Cost volume is an essential component of recent deep models for optical flow estimation and is usually constructed by calculating the inner product between two feature vectors. However, the standard inner product in the commonly-used cost volume may limit the representation capacity of flow models because it neglects the correlation among different channel dimensions and weighs each dimension equally. To address this issue, we propose a learnable cost volume (LCV) using an elliptical inner product, which generalizes the standard inner product by a positive definite kernel matrix. To guarantee its positive definiteness, we perform spectral decomposition on the kernel matrix and re-parameterize it via the Cayley representation. The proposed LCV is a lightweight module and can be easily plugged into existing models to replace the vanilla cost volume. Experimental results show that the LCV module not only improves the accuracy of state-of-the-art models on standard benchmarks, but also promotes their robustness against illumination change, noises, and adversarial perturbations of the input signals.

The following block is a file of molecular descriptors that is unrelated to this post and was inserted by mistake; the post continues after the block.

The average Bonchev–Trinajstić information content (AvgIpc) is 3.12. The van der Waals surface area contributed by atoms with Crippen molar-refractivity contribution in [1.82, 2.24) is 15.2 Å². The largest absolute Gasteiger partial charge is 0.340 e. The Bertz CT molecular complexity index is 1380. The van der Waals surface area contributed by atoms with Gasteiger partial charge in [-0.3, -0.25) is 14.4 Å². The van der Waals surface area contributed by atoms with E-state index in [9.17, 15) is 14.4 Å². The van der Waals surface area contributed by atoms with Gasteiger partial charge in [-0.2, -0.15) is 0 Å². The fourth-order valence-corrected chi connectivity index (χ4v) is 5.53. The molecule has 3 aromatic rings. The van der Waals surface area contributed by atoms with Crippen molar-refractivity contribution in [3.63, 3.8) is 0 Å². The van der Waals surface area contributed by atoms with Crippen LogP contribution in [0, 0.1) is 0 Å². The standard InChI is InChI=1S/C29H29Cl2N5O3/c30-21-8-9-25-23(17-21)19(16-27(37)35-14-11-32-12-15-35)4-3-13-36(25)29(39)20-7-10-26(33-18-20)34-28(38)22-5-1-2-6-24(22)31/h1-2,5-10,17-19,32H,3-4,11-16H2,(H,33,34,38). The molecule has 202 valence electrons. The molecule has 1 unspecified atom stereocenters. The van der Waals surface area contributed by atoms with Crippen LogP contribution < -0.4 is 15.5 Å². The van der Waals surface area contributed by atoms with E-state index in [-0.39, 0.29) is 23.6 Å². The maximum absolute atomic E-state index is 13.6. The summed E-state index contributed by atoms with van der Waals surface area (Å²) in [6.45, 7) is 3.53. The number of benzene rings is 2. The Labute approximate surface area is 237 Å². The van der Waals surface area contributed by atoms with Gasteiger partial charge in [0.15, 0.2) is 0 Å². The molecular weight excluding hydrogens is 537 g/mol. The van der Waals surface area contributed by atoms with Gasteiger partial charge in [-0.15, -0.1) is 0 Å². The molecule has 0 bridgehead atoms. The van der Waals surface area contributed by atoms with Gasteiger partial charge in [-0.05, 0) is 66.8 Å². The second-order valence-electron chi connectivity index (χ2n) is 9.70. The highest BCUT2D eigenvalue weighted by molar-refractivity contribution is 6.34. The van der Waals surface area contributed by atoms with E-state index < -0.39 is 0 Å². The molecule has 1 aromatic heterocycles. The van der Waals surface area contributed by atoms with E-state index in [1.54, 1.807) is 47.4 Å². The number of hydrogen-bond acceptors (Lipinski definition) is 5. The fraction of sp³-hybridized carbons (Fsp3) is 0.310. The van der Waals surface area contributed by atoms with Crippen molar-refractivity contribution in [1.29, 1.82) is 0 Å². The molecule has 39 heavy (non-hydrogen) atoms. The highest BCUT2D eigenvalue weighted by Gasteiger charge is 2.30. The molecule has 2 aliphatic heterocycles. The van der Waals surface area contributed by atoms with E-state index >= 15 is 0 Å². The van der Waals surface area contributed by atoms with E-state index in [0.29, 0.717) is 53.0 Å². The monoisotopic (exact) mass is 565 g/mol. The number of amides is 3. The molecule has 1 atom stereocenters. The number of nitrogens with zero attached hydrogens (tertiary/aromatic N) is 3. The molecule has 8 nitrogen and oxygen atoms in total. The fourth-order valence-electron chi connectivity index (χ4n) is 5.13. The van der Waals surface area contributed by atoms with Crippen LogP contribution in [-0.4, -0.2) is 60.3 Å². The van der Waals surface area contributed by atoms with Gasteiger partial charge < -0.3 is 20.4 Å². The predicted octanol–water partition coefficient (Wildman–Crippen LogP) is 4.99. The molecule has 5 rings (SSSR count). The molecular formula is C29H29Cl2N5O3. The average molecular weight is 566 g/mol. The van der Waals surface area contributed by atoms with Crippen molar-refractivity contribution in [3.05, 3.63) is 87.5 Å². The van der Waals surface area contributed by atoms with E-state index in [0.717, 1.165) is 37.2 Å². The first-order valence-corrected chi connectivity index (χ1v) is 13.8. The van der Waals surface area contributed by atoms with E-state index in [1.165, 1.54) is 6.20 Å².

In this work, we propose a simple yet effective meta-learning algorithm in thesemi-supervised settings. We notice that existing consistency-based approachesmostly do not consider the essential role of the label information for consistencyregularization. To alleviate this issue, we bridge the relationship between theconsistency loss and label information by unfolding and differentiating throughone optimization step. Specifically, we exploit the pseudo labels of the unlabeledexamples which are guided by the meta-gradients of the labeled data loss so thatthe model can generalize well on the labeled examples. In addition, we introduce asimple first-order approximation to avoid computing higher-order derivatives andguarantee scalability. Extensive evaluations on the SVHN, CIFAR, and ImageNetdatasets demonstrate that the proposed algorithm performs favorably against thestate-of-the-art methods.